Although, as I’ve said, this was my first foray into the world of Bernie Gunther, I didn’t feel at all at a disadvantage. With some series I find that if you come late to them you already get to know pretty much everything that’s happened in previous books making reading the earlier books redundant. That’s not the case here. Yes, there are little references to earlier cases and events in Bernie’s life but these only served to whet my appetite to find out more.
I really felt I got to know Bernie’s character. He’s stubborn (pigheaded even), persistent, tough, resourceful and perceptive of human nature. He has a bit of a problem with authority. ‘Making a nuisance of yourself is what being a policeman is all about and suspecting people who were completely above suspicion was about the only thing that made doing the job such fun in Nazi Germany.’ Back in 1939 he was also no fan of the Nazis. ‘The one thing about the Nazis you could always rely on what that they were not to be relied upon. None of them. Not ever.’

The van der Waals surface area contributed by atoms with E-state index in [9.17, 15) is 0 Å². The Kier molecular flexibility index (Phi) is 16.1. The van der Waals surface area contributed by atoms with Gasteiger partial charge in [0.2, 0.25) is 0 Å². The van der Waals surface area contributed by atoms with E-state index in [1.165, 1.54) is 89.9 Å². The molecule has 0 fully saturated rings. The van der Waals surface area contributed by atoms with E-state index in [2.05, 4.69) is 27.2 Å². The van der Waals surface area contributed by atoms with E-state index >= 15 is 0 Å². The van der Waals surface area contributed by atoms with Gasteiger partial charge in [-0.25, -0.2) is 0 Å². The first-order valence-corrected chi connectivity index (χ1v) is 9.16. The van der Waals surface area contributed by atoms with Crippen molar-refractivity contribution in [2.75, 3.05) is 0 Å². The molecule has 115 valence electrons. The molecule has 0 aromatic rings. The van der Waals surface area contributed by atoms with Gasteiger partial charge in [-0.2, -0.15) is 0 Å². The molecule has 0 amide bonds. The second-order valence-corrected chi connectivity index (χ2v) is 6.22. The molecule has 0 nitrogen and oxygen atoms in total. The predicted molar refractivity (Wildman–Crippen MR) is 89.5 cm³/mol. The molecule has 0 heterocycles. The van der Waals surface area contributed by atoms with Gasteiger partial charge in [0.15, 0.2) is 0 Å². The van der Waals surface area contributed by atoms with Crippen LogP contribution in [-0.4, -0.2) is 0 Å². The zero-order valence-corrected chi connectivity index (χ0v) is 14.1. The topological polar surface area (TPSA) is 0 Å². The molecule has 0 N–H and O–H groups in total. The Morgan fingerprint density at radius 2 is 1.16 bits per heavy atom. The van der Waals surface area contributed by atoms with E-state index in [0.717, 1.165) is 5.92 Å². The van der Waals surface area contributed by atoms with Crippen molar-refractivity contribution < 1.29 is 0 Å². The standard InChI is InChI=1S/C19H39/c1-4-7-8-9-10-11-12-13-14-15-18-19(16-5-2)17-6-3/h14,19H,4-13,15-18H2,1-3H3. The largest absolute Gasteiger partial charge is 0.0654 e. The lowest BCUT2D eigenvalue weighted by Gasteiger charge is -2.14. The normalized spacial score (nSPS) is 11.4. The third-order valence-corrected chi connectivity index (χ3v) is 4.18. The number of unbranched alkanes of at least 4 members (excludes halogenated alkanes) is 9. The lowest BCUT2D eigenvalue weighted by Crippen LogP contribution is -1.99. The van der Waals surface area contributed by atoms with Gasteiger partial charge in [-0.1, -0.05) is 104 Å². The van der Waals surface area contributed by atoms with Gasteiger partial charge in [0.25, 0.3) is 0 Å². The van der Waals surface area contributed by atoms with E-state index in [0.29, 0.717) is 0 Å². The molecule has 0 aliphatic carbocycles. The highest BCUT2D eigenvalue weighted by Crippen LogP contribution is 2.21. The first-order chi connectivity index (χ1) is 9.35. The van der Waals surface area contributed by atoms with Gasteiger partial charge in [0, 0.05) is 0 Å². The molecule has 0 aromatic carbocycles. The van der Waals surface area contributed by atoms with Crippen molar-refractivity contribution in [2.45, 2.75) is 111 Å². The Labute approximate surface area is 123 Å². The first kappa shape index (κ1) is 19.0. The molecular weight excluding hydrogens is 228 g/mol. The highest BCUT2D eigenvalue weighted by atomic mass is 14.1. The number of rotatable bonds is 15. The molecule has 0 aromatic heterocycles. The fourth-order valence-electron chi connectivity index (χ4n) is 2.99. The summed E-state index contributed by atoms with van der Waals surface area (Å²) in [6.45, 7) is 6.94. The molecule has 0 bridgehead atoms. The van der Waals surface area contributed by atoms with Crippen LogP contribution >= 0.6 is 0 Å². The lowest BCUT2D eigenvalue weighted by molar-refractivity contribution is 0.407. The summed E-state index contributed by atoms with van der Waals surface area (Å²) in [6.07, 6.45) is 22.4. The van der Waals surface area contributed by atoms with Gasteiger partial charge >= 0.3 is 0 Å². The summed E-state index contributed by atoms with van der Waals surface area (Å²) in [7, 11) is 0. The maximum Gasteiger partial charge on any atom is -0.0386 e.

What I really loved about Bernie and the writing in general was the dry, pithy humour. Here are some of my favourite Bernie bon mots from the book:
On the Stasi: ‘The Mounties might have had a reputation for always getting their man but the Stasi have always got the men and the women and the children too, and when they got them they made them all suffer.’
On Martin Boorman’s lair: ‘A log the size of the Sudetenland was smoking in the grate and on the walls were several electric candelabra that looked as if they’d been placed there by a mad scientist’s faithful retainer.’